When Michelle Jacobson bought a brand-new, three-bedroom house on an oversize lot in Northwest Las Vegas five years ago, she thought she had it made. The house, which had granite kitchen countertops and a casita for the kids, was in the right school district. It had walk-in closets. And although it was a bit pricey at $287,000, it looked like the perfect place for Jacobson to settle down with her husband and two children. "We thought, We can't lose," Jacobson recalls.
So the 37-year-old real estate agent and manager of apartment buildings planted some roots. She and her husband acquired an interest-only loan with a fixed rate of 5.875% from Countrywide. Then, they got to work on the upgrades -- a pool with a rock waterfall for $40,000, ceramic-tile floors for $6,000, and customized closets for $2,800.
When the house appraised for $500,000 just over three years ago, the improvements looked like a smart move. But that was then. Before long, the market turned -- big time. In fact, Nevada was the worst-hit state in the country thanks to a bubbly buildup of speculative condominiums and hotels. Home prices plummeted. Recently, says Jacobson, her house appraised for just $230,000. But her mortgage balance is $364,000, so the home she initially thought would be a good investment is instead underwater. As of the end of last year, 20% of all mortgages nationwide were in the same situation, according to First American CoreLogic, a Santa Ana, Cal., firm that analyzes real estate trends.
Jacobson's neighborhood is no longer as appealing as it once was, and she worries that her home's value won't bounce back when the market recovers. A lot of the homes in the community are foreclosures. What's more, the neighborhood is experiencing an increasing number of break-ins. Jacobson would like to move her family to the other side of the interstate, but they have few options. If they could sell the house for its appraised value, they'd owe the lender more than $130,000 -- money they don't have. They considered renting it out but nixed that idea because, in the current market, they'd be able to bring in only about $1,200 to $1,300 a month -- just over half of the monthly mortgage payment of $2,250.
Jacobson is worried about what a short sale (meaning the lender accepts a price that's less than the mortgage balance) or a voluntary foreclosure would do to her credit score, which is currently in the upper 700s. Plus, if she went to foreclosure, she and her husband wouldn't be able to buy another home for several years. On the other hand, if they stay in the house, they won't be able to pay back the loan in full after their ten-year interest-only loan comes to an end in four years. "We are in a desperate situation -- we could lose our house," says Jacobson.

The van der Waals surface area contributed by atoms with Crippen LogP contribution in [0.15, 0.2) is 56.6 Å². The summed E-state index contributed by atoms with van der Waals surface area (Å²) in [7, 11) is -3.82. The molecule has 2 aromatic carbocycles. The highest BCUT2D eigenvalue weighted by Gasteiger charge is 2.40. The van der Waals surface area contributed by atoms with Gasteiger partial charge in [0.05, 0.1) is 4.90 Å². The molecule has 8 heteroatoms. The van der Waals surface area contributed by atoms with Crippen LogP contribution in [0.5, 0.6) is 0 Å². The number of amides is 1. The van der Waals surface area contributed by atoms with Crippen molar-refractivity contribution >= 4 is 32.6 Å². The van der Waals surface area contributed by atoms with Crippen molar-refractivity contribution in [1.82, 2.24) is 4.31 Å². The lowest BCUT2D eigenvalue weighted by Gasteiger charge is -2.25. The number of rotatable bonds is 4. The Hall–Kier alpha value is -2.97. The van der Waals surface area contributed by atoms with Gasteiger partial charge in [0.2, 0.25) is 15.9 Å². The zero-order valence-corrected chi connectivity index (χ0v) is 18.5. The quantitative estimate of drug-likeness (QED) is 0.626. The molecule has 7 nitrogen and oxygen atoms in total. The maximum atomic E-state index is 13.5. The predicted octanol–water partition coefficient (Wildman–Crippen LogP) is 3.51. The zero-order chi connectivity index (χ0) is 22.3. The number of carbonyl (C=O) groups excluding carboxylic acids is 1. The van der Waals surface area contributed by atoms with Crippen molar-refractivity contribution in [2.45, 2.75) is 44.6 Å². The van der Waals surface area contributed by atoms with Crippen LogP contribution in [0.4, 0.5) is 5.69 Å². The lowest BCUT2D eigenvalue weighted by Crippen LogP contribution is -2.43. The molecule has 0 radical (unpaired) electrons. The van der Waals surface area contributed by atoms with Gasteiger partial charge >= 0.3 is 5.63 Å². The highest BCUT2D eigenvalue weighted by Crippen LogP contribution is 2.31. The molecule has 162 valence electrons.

Jacobson thought she could refinance her mortgage to get some wiggle room. Not a chance. Because their home is worth less than their loan, the refinance is considered high-risk. And when she called Countrywide to ask about modifying the terms of her loan, she was told she had to be three months behind on her mortgage payments to qualify. She's not -- and doesn't want to be.
The family's next step is to check with a HUD-certified housing counselor to see whether any options remain. But they might not be able to find relief from the Obama administration's housing program, which is likely to limit help for borrowers who are deeply underwater.
HERE'S WHAT YOU CAN DO TO SAVE YOUR HOME
If you owe more on your mortgage than your house is worth, get in touch with your lender to see if you qualify for a loan modification. If that doesn't work, contact Hope Now for free assistance on how to prevent a foreclosure. A coalition of HUD-approved counseling agents, investors and mortgage companies, Hope Now will help you come up with a plan of attack. Another good resource is a HUD-approved housing counseling agency.
More homeowners will qualify for assistance under President Obama's "Making Home Affordable" plan. Details of the plan are still being nailed down, but it includes an option to refinance that you can use if your mortgage is backed by Fannie Mae or Freddie Mac. It also has a loan-modification program to help reduce payments. Under this program, the lender would reduce monthly payments and Uncle Sam would kick in funds to lower them further. The Treasury Department is setting up a new Web site to explain the program.